A Personal Essay on Lessons From Lee Maracle
I, like many people, first heard that Lee had begun her journey to the spirit world from social media. As condolences and expressions of grief and loss poured in, I read them all in disbelief. So many people had stories to share highlighting her impact and legacy. I already knew some of the stories and sat in amazement hearing others for the first time: how she bulldozed space for Indigenous women in the North American literary world, storming the stage of the Vancouver Writer’s Festival in 1988 to demand that her work be read on her homelands; her involvement in the Native Alliance for Red Power (NARP) organizing and global anti-colonial movements. She lived a life of influence that is nothing short of astounding. Her giant presence has rippled across borders and boundaries.
When Lee Maracle passed into the spirit world on November 11, 2021, the loss was felt throughout activist, academic, and artistic communities in North America and beyond. There was an outpouring of tributes and honourings reflecting on five decades of organizing, writing, speaking, and community-building. Maracle had a remarkable impact on our generation of Indigenous writers and thinkers.
The Caged Bird Sings of Freedom
It is extremely difficult to talk about Israel in Canada, even within progressive circles. It’s too loaded and fraught a topic to explain the nuances behind that difficulty, although it should be discussed at some point. It is also difficult to ignore the inherent genocidal and apartheid nature of the Israeli state. I suppose those are the unavoidable characteristics of settler-colonial states, including late-stage ones like the United States, Australia, and of course, Canada.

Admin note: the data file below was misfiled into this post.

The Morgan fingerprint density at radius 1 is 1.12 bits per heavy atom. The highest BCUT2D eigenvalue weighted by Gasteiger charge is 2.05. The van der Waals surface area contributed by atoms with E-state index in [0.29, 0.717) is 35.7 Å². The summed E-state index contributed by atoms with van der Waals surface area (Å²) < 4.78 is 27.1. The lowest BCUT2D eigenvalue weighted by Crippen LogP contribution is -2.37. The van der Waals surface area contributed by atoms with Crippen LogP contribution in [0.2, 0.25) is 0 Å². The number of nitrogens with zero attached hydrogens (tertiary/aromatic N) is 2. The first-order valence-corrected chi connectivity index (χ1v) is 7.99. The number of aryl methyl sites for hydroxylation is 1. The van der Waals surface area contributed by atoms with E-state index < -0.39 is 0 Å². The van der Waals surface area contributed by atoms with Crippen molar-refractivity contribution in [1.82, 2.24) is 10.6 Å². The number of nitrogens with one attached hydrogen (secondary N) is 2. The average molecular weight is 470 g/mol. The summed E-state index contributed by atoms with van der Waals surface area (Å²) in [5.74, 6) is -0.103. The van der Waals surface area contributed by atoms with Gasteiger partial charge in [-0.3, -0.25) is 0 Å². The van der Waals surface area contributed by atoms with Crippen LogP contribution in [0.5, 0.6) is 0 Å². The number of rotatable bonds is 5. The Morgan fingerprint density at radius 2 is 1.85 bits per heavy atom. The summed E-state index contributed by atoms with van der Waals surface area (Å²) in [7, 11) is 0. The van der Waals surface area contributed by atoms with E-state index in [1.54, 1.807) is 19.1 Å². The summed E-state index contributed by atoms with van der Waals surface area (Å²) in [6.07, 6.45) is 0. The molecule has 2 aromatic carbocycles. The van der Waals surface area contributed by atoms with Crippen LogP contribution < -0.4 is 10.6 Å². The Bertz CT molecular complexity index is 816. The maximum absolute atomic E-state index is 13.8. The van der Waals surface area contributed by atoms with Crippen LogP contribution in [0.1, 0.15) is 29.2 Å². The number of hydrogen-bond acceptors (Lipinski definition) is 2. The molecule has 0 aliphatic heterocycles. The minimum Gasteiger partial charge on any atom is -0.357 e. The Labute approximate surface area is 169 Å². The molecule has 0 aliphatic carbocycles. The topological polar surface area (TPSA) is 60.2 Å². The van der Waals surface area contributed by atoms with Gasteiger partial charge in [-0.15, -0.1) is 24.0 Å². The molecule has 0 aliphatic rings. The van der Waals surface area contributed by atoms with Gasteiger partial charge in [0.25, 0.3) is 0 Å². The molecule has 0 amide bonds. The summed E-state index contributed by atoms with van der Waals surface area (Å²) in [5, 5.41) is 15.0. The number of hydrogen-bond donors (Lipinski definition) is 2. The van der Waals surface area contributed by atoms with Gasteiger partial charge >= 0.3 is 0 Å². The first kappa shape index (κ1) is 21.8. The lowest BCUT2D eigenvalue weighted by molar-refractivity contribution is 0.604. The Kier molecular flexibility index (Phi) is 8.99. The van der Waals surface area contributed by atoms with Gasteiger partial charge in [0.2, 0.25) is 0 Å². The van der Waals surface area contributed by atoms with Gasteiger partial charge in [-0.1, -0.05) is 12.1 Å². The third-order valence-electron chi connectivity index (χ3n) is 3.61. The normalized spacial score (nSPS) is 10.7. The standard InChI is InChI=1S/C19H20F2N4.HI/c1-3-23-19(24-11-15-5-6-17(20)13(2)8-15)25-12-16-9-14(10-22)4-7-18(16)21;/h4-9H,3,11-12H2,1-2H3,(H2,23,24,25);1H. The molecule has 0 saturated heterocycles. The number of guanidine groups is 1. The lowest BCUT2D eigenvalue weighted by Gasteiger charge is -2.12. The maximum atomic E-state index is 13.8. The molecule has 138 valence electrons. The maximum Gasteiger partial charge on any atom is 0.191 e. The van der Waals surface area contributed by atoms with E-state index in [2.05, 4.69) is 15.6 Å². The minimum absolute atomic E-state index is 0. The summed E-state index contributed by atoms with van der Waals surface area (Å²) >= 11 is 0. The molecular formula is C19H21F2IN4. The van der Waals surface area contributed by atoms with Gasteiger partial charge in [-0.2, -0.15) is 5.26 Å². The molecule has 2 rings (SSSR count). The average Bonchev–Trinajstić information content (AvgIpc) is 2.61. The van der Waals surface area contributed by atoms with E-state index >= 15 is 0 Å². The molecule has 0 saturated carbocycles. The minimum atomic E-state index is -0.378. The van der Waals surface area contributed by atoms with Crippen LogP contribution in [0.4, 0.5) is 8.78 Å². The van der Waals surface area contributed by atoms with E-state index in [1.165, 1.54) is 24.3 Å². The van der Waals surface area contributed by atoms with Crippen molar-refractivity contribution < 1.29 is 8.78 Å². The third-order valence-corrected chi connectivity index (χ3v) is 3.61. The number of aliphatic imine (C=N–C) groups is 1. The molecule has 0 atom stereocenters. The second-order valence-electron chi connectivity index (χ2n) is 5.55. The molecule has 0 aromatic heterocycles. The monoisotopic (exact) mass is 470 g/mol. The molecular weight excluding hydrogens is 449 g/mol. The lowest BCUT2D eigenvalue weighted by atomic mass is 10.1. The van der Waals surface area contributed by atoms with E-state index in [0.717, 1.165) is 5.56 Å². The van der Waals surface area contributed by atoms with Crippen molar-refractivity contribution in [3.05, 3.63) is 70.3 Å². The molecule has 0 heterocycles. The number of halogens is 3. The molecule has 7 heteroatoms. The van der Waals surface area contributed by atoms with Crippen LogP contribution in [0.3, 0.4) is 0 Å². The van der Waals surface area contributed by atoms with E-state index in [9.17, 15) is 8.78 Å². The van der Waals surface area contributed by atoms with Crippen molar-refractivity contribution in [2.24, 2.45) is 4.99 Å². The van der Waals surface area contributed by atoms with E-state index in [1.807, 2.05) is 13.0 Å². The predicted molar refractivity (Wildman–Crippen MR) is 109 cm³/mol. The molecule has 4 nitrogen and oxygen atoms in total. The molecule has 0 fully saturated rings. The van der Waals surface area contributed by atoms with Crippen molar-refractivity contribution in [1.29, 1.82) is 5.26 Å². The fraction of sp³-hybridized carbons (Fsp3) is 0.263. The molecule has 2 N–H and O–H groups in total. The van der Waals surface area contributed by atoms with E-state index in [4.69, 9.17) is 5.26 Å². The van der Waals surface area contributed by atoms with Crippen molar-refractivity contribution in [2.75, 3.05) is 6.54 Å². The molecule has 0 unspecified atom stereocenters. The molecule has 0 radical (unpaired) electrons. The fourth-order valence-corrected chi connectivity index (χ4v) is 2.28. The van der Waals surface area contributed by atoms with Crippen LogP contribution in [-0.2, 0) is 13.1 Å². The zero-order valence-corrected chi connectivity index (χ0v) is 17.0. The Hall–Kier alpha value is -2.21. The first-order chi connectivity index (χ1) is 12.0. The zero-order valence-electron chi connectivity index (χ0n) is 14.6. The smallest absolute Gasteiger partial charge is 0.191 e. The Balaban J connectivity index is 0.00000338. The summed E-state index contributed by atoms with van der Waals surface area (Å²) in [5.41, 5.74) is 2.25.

It is hard to write about Dorothy, our teacher, friend, and comrade, whose influence went far beyond the academia with which she has come to be identified. Speaking about her as a conventional intellectual, as a producer of theory, dedicated to augmenting the discipline of sociology, narrows her scope of vision and eclipses the many-sidedness of her intellect and perception and the depth of what she understood by politics. Of course, she was a formidable intellectual and did all of those things that the professional world attributes to her, but that “academic” work, though not quite what I would call it, could be seen as a by-product of her boundless interest in the world she found herself in for the past ninety-five years. It is the making and the shape of that world she sought to understand. There was a reason for this—that the world did not feel right and definitely needed changing. What, then, was going on in the world as Dorothy grew up from a child to a young woman? What was it like?